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Role of one-step nucleic acid amplification (OSNA) to detect sentinel lymph node low-volume metastasis in early-stage cervical cancer


Introduction Growing evidence in the literature supports the accuracy of sentinel lymph node (SLN) biopsy in early-stage cervical cancer. One-step nucleic acid amplification (OSNA) is a rapid assay able to detect cytokeratin 19-mRNA in SLNs, and it can be used for intra-operative detection of low-volume metastases. The aim of this study was to evaluate the rate of low-volume metastasis in SLNs detected by OSNA in patients with early-stage cervical cancer. Secondary aims were to define the sensitivity and the negative predictive value of SLN biopsy assessed with OSNA.

Methods After IRB approval, consecutive patients who underwent surgery for International Federation of Gynecology and Obstetrics stage IA1 with lymph-vascular space involvement to IB1 between November 2017 and July 2019 and had SLN biopsy and pelvic lymphadenectomy were included. SLNs were detected with indocyanine-green cervical injection and sent intra-operatively for OSNA.

Results Eighteen patients underwent SLN assessment with OSNA and systematic pelvic lymphadenectomy in the study period. Four (22.2%) patients had unilateral and 14 (77.8%) had bilateral mapping. OSNA detected micro-metastasis in 6/18 (33.3%) patients. All micro-metastases were detected in patients with bilateral SLN mapping. The sensitivity and negative predictive value of SLN in detecting lymph node metastasis with OSNA calculated per pelvic sidewall were 85.7% and 96.1%, respectively. The false negative rate in mapped sidewalls was 14.3%.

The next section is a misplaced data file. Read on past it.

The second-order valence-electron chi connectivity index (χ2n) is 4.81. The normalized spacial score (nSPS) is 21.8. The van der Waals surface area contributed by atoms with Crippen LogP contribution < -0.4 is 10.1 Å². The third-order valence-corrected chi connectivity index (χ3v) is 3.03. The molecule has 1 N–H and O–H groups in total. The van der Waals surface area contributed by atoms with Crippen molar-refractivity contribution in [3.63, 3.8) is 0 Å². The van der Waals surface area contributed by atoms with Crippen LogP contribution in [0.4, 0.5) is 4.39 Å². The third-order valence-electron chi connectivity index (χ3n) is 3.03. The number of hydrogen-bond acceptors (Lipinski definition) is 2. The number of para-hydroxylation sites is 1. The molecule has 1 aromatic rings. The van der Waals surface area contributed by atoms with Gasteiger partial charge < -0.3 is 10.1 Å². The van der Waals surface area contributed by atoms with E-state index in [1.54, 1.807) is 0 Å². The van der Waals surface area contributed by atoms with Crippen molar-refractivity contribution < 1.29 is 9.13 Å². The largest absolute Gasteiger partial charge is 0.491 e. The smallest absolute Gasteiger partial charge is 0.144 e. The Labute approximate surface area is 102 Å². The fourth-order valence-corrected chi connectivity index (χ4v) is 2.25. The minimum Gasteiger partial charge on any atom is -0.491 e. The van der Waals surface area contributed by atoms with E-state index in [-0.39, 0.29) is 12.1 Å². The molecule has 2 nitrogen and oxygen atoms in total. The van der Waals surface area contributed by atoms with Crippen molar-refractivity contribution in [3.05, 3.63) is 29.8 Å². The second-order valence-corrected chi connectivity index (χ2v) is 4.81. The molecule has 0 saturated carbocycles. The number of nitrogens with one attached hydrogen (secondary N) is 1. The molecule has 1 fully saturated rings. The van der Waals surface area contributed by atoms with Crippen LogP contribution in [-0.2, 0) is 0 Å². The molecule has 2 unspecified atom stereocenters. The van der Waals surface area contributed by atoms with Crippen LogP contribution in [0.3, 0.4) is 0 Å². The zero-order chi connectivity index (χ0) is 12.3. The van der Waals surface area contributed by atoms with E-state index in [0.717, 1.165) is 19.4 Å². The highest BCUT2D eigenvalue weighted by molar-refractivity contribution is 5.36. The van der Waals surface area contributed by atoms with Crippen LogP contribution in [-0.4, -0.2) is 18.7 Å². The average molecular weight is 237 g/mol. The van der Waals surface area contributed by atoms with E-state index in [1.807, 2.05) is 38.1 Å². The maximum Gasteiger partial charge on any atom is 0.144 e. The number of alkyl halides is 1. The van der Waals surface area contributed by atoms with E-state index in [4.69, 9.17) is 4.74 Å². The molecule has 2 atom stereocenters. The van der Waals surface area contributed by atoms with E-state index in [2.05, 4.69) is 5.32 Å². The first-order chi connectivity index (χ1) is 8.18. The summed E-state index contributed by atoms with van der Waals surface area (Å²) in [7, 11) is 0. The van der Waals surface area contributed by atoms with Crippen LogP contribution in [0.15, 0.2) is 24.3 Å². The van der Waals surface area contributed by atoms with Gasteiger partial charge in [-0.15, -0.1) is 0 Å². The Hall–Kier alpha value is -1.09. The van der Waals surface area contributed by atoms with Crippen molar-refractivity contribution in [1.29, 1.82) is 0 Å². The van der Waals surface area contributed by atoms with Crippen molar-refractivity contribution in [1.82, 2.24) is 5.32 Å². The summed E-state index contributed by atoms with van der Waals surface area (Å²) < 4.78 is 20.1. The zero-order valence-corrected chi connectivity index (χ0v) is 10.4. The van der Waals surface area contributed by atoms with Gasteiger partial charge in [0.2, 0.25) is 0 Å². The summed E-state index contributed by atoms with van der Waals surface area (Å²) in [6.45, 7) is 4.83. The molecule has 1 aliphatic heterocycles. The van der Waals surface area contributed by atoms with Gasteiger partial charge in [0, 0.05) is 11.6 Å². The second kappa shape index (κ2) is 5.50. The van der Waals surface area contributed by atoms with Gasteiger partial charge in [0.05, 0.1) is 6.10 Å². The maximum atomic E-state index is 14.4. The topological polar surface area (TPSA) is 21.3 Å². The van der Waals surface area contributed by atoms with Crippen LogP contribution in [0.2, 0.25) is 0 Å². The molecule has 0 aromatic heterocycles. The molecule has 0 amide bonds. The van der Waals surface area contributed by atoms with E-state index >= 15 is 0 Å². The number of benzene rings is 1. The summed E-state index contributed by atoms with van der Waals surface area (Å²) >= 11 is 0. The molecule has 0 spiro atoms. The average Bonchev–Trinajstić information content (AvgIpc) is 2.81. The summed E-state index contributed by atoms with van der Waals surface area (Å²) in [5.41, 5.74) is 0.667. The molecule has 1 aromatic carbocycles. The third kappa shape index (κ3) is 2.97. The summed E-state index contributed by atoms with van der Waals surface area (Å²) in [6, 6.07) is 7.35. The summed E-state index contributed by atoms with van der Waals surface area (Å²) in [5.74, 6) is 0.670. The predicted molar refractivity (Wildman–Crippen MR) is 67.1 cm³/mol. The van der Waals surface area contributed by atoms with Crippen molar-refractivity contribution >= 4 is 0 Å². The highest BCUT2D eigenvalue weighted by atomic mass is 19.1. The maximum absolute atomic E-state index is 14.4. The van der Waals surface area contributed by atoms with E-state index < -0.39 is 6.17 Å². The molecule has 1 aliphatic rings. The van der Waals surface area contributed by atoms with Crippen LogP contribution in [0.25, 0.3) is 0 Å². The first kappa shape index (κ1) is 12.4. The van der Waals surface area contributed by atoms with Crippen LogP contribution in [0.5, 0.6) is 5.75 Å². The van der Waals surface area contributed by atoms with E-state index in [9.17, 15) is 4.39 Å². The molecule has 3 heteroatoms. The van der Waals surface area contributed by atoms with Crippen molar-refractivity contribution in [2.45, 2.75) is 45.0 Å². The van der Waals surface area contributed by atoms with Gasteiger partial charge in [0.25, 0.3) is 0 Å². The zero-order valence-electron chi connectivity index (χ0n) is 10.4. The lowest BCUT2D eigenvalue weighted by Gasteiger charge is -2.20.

Discussion This is the first series entirely processing SLNs for OSNA in early-stage cervical cancer. OSNA is able to intra-operatively detect low-volume metastases in SLNs. Further studies are necessary to confirm the accuracy of this technique and to assess survival implications of low-volume metastases detected by OSNA.

  • cervical cancer
  • sentinel lymph node
  • surgical oncology
  • lymphatic metastasis
  • neoplasm micrometastasis

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